32. Nunnally, J. C. (1967).Psychometric Theory. New York: McGraw-Hill.Google Scholar
  33. Pantages, T. J., and Creedon, C. F. (1978). Studies of college attrition: 1950–1975.Review of Educational Research 48: 49–101.Google Scholar
  34. Pascarella, E. T. (1980). Student-faculty informal contact and college outcomes.Review of Educational Research 50: 545–595.Google Scholar
  35. Pascarella, E. T., and Chapman, D. W. (1983). A multi-institutional, path analytic validation of Tinto's model of college withdrawal.American Educational Research Journal 20: 87–102.Google Scholar
  36. Pascarella, E. T., Duby, P. B., and Iverson, B. K. (1983). A test and reconceptualization of a theoretical model of college withdrawal in a commuter institution setting.Sociology of Education 56: 88–100.Google Scholar
  37. Preston, W. G. (1976). Adults as regular community college students: Comparative analysis of some of their characteristics and perceptions and those of college-age students. Pleasant Hill, CA: Diablo Valley College. (ERIC Document Reproduction Service No. ED 121 368.)Google Scholar
  38. Rice, R. L. (1983). USC Lancaster: A retention study for a two-year commuter campus. Lancaster: University of South Carolina. (ERIC Document Reproduction Service No. ED 231 440.)Google Scholar
  39. Roelfs, P. J. (1975). Teaching and counseling older college students.Findings, Vol. 2. Princeton, NJ: Educational Testing Service.Google Scholar
  40. Sexton, V.S. (1965). Factors contributing to attrition in college populations: Twenty-five years of research.Journal of General Psychology 72: 301–326.Google Scholar
  41. Spady, W. G. (1970). Dropouts from higher education: An interdisciplinary review and synthesis.Interchange 1: 64–85.Google Scholar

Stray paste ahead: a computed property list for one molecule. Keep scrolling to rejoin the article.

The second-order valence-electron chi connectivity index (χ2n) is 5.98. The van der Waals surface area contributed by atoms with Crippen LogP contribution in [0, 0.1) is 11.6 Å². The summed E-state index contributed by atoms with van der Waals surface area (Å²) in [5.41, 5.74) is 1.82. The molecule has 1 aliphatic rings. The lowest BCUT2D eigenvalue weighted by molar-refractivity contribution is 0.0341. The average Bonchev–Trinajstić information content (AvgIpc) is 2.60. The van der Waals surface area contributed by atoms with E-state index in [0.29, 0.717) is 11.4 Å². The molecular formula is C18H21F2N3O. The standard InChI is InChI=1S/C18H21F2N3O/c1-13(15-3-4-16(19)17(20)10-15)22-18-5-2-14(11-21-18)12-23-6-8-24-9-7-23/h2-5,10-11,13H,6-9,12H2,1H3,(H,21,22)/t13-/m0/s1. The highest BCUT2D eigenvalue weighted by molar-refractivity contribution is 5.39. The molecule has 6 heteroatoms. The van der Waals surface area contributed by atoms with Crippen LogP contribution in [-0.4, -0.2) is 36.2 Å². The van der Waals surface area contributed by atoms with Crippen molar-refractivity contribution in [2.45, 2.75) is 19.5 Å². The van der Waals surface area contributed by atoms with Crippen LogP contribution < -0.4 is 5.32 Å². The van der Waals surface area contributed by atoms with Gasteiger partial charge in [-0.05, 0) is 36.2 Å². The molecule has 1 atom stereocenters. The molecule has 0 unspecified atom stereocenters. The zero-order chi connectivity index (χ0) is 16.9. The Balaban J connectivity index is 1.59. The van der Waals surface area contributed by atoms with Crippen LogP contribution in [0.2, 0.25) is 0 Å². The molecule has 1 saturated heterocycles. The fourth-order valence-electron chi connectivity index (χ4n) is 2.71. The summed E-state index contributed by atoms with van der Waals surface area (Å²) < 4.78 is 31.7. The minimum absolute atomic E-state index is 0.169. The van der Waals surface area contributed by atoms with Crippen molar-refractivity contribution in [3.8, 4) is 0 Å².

42. Staman, E. M. (1980). Predicting student attrition at an urban college.Dissertation Abstracts International 40: 4440A. (University Microfilms No. 80-02,565.)Google Scholar
  43. Stewart, S. S., and Rue, P. (1983). Commuter students: Definition and distribution. In S. S. Stewart (ed.),Commuter students: Enhancing their Educational Experiences pp. 3–8. San Francisco: Jossey-Bass.Google Scholar
  44. Summerskill, J. (1962). Dropouts from college. In N. Sanford (ed.),The American College pp. 627–657. New York: Wiley.Google Scholar
  45. Terenzini, P. T., Pascarella, E. T., Theophilides, C., and Lorang, W. G. (1985). A replication of a path analytic validation of Tinto's theory of college student attrition.Review of Higher Education 8: 319–340.Google Scholar
  46. Tinto, V. (1975). Dropout from higher education: A theoretical synthesis of recent research.Review of Educational Research 45: 89–125.Google Scholar
  47. Tinto, V. (1982). Limits of theory and practice in student attrition.Journal of Higher Education 53: 687–700.Google Scholar
  48. U.S. Department of Education, National Center for Education Statistics (1982). The condition of education. Washington, DC.Google Scholar
  49. Zaccaria, L., and Creaser, J. (1971). Factors related to persistence in an urban commuter university.Journal of College Student Personnel 12: 286–291.Google Scholar

Copyright information

© Agathon Press, Inc. 1987

Authors and Affiliations

  • Barbara S. Metzner
    • 1
  • John P. Bean
    • 2
  1. 1.University DivisionIndiana University-Purdue UniversityIndianapolis
  2. 2.Department of Educational Leadership and Policy StudiesIndiana UniversityBloomington

Personalised recommendations